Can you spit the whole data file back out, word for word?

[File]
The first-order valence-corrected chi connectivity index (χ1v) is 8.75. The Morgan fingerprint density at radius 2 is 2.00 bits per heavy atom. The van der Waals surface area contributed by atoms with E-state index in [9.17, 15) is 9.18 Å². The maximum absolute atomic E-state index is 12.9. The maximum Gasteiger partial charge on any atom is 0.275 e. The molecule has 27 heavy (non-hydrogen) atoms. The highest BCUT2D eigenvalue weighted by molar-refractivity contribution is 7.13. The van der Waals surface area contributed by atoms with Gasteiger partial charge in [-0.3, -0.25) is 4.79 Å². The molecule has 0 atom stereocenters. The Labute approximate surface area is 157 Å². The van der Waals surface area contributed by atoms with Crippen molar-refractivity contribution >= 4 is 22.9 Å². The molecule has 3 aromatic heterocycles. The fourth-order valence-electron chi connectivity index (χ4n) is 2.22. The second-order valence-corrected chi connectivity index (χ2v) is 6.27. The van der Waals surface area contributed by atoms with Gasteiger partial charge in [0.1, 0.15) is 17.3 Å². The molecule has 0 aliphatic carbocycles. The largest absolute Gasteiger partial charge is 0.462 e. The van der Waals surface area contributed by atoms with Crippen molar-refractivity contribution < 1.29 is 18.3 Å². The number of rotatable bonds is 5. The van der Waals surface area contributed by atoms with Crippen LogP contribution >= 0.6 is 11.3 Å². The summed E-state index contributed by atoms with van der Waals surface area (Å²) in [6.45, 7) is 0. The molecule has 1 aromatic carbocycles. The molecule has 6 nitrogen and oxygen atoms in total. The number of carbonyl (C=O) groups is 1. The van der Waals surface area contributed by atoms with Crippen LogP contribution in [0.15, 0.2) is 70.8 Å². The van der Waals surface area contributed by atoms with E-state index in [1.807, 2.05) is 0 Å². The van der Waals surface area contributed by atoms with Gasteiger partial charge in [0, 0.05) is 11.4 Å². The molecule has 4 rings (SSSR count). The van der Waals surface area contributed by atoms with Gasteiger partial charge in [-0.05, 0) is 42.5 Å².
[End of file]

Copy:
The first-order valence-corrected chi connectivity index (χ1v) is 8.75. The Morgan fingerprint density at radius 2 is 2.00 bits per heavy atom. The van der Waals surface area contributed by atoms with E-state index in [9.17, 15) is 9.18 Å². The maximum absolute atomic E-state index is 12.9. The maximum Gasteiger partial charge on any atom is 0.275 e. The molecule has 27 heavy (non-hydrogen) atoms. The highest BCUT2D eigenvalue weighted by molar-refractivity contribution is 7.13. The van der Waals surface area contributed by atoms with Gasteiger partial charge in [-0.3, -0.25) is 4.79 Å². The molecule has 0 atom stereocenters. The Labute approximate surface area is 157 Å². The van der Waals surface area contributed by atoms with Crippen molar-refractivity contribution >= 4 is 22.9 Å². The molecule has 3 aromatic heterocycles. The fourth-order valence-electron chi connectivity index (χ4n) is 2.22. The second-order valence-corrected chi connectivity index (χ2v) is 6.27. The van der Waals surface area contributed by atoms with Gasteiger partial charge in [0.1, 0.15) is 17.3 Å². The molecule has 0 aliphatic carbocycles. The largest absolute Gasteiger partial charge is 0.462 e. The van der Waals surface area contributed by atoms with Crippen molar-refractivity contribution < 1.29 is 18.3 Å². The number of rotatable bonds is 5. The van der Waals surface area contributed by atoms with Crippen LogP contribution >= 0.6 is 11.3 Å². The summed E-state index contributed by atoms with van der Waals surface area (Å²) in [6.45, 7) is 0. The molecule has 1 aromatic carbocycles. The molecule has 6 nitrogen and oxygen atoms in total. The number of carbonyl (C=O) groups is 1. The van der Waals surface area contributed by atoms with Crippen LogP contribution in [0.15, 0.2) is 70.8 Å². The van der Waals surface area contributed by atoms with E-state index in [1.807, 2.05) is 0 Å². The van der Waals surface area contributed by atoms with Gasteiger partial charge in [0, 0.05) is 11.4 Å². The molecule has 4 rings (SSSR count). The van der Waals surface area contributed by atoms with Gasteiger partial charge in [-0.05, 0) is 42.5 Å².